Nanny called Mom and Dad's place on New Year's Day by "a happy accident". Meaning to have called my Aunt Joy, she dialed long distance to Alberta from Ontario and was surprised to hear her grandson's voice on the end.
I had arrived at Mom and Dad's earlier that day, so the three of us could share a New Year's meal together. When Nanny called, I was thrilled to my fingertips.
Let's see… how can I make this simple?
Nanny — Alice Thomas — was my grandfather's sister, my father's aunt. They grew up in the face of tough circumstances, as most families of The Great Depression did, but she developed a insatiable craving for music. Being a child of the Salvation Army, it was difficult not to! Unable to afford a piano in childhood, she more than made up for that lack later in life when she received her ARCT.
Grandpa Thomas married Ruth Smith, my dad's mom and my Grandma Thomas. Well before I was born, Grandma's own mother passed away. Her father (Ben "Grampy" Smith) married Alice Thomas, making her my dad's grandmother as well as aunt. So this makes her my great-grandmother and my great-aunt (did I get that right, Mom?). Are you spinning yet?
Blood ties and marriage aside, Nanny became a role model for me. Mom and Dad would regale us as children with stories of Grampy and Nanny — a partner in love, in marriage and in ministry for life. Mom always told me that she learned what a true, tender, gentle and loving marriage looked like from Gramps and Nan. Post-Sunday-Service meals were traditional ham and scalloped potatoes (Nanny loved Dad so much that she left the onions out of one end of the potatoes so he wouldn't have to pick them out… spoiled, I say!).
Grampy and Nanny loved Jesus with every bit of who they were. Perfect they weren't, but music was next to godliness (although I'm pretty sure cleanliness was up there too for Nan) and the Thomas' and the Smiths became known for the musical gusto. Nanny learned the piano and organ with talent and grace, and was the organist at a local Peterborough funeral home for sixty years. She could play nearly any song any family requested by ear — no sheet music required. The family joke goes that one day the funeral home director panicked because a grieving family had requested Amazing Grace a cappella. He had never heard of "Amazing Grace A Cappella" and ran to Nanny terrified "Do you know how to play Amazing Grace A Cappella?" Nan couldn't stop laughing. She certainly knew how to "play" that!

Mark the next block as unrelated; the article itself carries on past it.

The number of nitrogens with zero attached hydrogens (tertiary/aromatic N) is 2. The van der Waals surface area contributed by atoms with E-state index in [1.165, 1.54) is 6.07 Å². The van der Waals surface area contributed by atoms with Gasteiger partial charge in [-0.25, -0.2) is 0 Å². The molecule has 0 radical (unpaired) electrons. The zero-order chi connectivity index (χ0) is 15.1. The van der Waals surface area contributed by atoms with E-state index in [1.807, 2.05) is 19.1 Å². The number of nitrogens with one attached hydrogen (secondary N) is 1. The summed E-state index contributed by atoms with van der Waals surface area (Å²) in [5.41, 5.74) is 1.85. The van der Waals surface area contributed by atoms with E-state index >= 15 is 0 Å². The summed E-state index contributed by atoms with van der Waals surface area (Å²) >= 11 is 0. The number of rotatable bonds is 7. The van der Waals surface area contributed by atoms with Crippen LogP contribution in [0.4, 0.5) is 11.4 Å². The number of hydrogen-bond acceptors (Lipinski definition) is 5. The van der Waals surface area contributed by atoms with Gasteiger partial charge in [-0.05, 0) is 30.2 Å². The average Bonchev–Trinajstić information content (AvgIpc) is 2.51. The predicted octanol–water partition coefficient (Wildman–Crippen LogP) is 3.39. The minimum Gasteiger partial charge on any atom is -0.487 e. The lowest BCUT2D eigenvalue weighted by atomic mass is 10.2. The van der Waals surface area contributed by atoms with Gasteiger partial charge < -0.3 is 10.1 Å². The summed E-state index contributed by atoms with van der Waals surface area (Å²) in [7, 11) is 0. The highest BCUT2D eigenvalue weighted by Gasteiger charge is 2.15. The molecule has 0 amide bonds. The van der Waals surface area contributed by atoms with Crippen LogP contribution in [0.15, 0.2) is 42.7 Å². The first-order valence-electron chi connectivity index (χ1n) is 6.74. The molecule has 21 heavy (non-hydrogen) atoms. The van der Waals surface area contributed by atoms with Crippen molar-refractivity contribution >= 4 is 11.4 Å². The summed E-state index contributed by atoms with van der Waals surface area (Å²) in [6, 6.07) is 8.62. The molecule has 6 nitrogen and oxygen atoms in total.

Both Gramps and Nan following in the Salvation Army tradition, "gruff ol' Ben Smith" (as Gramps was called) was the choirmaster for decades at the Peterborough Temple. Nanny was the pianst and organist for nearly over fifty years.
Both were spiritual giants in my child's mind, even though I only remember meeting Grampy as an almost-three year old. By the time I was four, he had passed away of a stroke. Nanny, however, is still alive and still passes on her words of wisdom even now.
My Dad told me a story once. It's stuck with me for many, many years. While the Sally Ann is renowned for its social justice and commitment to living like Christ especially the in the most difficult places, it isn't perfect. Even movements born out of poverty have their moments of legalism, classism and snobbery.
One Sundary morning, a local bag lady decided to attend services. Instead of staying at the back, she was brazen enough to sit all the way at the front, one pew behind Nanny who kept her place close to the piano. Unthinkable!
But the gusty impertinence didn't stop there. Nooooo sirree! Nanny, known for having every hair in place in order to accomodate the sharp Sally Ann cap, had a few tresses loose. The dirty, smelly, foul bag lady reached across the pew and gently put her hair back into place.
With the ire of church leaders at the front bearing down on the poor woman, Nanny quietly turned around and simply said: "It's quite all right dear. Thank you." And Nanny accepted the hair adjustment with as much grace as if the Pope had righted her locks.
As I listened to the older, more frail Nanny on the phone last week, she said: "My dear Erin, if I was younger still, I would come out west and work alongside you… for the Lord."
For the Lord.
With Nanny, it was (and is) always for the Lord.
No one is beyond Love. No one is beyond grace. No one is beyond having our loose ends being patted down by smelly people who might just be Jesus in disguise.
I'm not a part of the Salvation Army anymore. My family left it when I was about four… maybe three. But that never mattered to Nanny. She always wanted to know how my piano lessons were going, but never judged me or expressed disappointment when I quit them after 10 years. However, she always always ALWAYS asked me about how I was doing in the Lord.
Some folks use the phrase to catch us in guilty places or condemnation.
Nanny never did. Not once. Not even when I wasn't living in the Lord. She prayed love over me, spoke it over me, lived it over me, and wrote it over me. The way I see it: she's my heritage. I don't just mean the Smith/Thomas tangle, or the Salvation Army; but rather she's a part of the great cloud of witnesses who walk with me every single day. As all my ancestors do, all throughout history who walked in the Lord, Nanny walks with me — imperfect, made a giant in my mind even as an adult, and now frail.
This is my heritage: one of love, determination, humilty to tear down walls, music and more love.
I couldn't have asked for better.